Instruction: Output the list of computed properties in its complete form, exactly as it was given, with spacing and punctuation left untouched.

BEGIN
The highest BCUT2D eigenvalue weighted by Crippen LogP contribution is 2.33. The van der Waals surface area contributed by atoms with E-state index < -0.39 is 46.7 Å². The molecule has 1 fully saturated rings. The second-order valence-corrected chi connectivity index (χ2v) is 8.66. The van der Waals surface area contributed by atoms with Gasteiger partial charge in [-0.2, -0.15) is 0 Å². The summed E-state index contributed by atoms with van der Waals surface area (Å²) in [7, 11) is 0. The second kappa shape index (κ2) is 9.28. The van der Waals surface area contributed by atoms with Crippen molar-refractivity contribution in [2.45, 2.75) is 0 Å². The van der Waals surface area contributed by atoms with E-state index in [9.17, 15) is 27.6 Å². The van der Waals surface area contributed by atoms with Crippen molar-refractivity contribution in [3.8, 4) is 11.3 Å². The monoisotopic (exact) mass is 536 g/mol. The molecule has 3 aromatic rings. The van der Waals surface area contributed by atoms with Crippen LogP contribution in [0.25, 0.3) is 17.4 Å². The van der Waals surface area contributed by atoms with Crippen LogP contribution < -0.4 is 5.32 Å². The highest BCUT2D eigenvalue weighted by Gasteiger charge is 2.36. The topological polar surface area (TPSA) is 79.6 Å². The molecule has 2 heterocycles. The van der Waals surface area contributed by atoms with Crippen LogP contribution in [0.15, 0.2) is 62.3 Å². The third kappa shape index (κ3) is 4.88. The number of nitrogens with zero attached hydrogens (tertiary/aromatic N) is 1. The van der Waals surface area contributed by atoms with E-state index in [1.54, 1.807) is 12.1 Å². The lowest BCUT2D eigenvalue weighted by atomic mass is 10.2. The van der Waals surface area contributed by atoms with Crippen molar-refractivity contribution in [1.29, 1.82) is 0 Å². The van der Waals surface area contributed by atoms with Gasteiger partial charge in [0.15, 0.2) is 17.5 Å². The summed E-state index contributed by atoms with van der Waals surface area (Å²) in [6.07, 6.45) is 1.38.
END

The highest BCUT2D eigenvalue weighted by Crippen LogP contribution is 2.33. The van der Waals surface area contributed by atoms with E-state index < -0.39 is 46.7 Å². The molecule has 1 fully saturated rings. The second-order valence-corrected chi connectivity index (χ2v) is 8.66. The van der Waals surface area contributed by atoms with Gasteiger partial charge in [-0.2, -0.15) is 0 Å². The summed E-state index contributed by atoms with van der Waals surface area (Å²) in [7, 11) is 0. The second kappa shape index (κ2) is 9.28. The van der Waals surface area contributed by atoms with Crippen molar-refractivity contribution in [2.45, 2.75) is 0 Å². The van der Waals surface area contributed by atoms with E-state index in [9.17, 15) is 27.6 Å². The van der Waals surface area contributed by atoms with Crippen molar-refractivity contribution in [3.8, 4) is 11.3 Å². The monoisotopic (exact) mass is 536 g/mol. The molecule has 3 aromatic rings. The van der Waals surface area contributed by atoms with Crippen LogP contribution in [0.25, 0.3) is 17.4 Å². The van der Waals surface area contributed by atoms with Crippen LogP contribution < -0.4 is 5.32 Å². The highest BCUT2D eigenvalue weighted by Gasteiger charge is 2.36. The topological polar surface area (TPSA) is 79.6 Å². The molecule has 2 heterocycles. The van der Waals surface area contributed by atoms with Crippen LogP contribution in [0.15, 0.2) is 62.3 Å². The third kappa shape index (κ3) is 4.88. The number of nitrogens with zero attached hydrogens (tertiary/aromatic N) is 1. The van der Waals surface area contributed by atoms with E-state index in [1.54, 1.807) is 12.1 Å². The lowest BCUT2D eigenvalue weighted by atomic mass is 10.2. The van der Waals surface area contributed by atoms with Crippen molar-refractivity contribution in [1.29, 1.82) is 0 Å². The van der Waals surface area contributed by atoms with Gasteiger partial charge in [0.15, 0.2) is 17.5 Å². The summed E-state index contributed by atoms with van der Waals surface area (Å²) in [6.07, 6.45) is 1.38.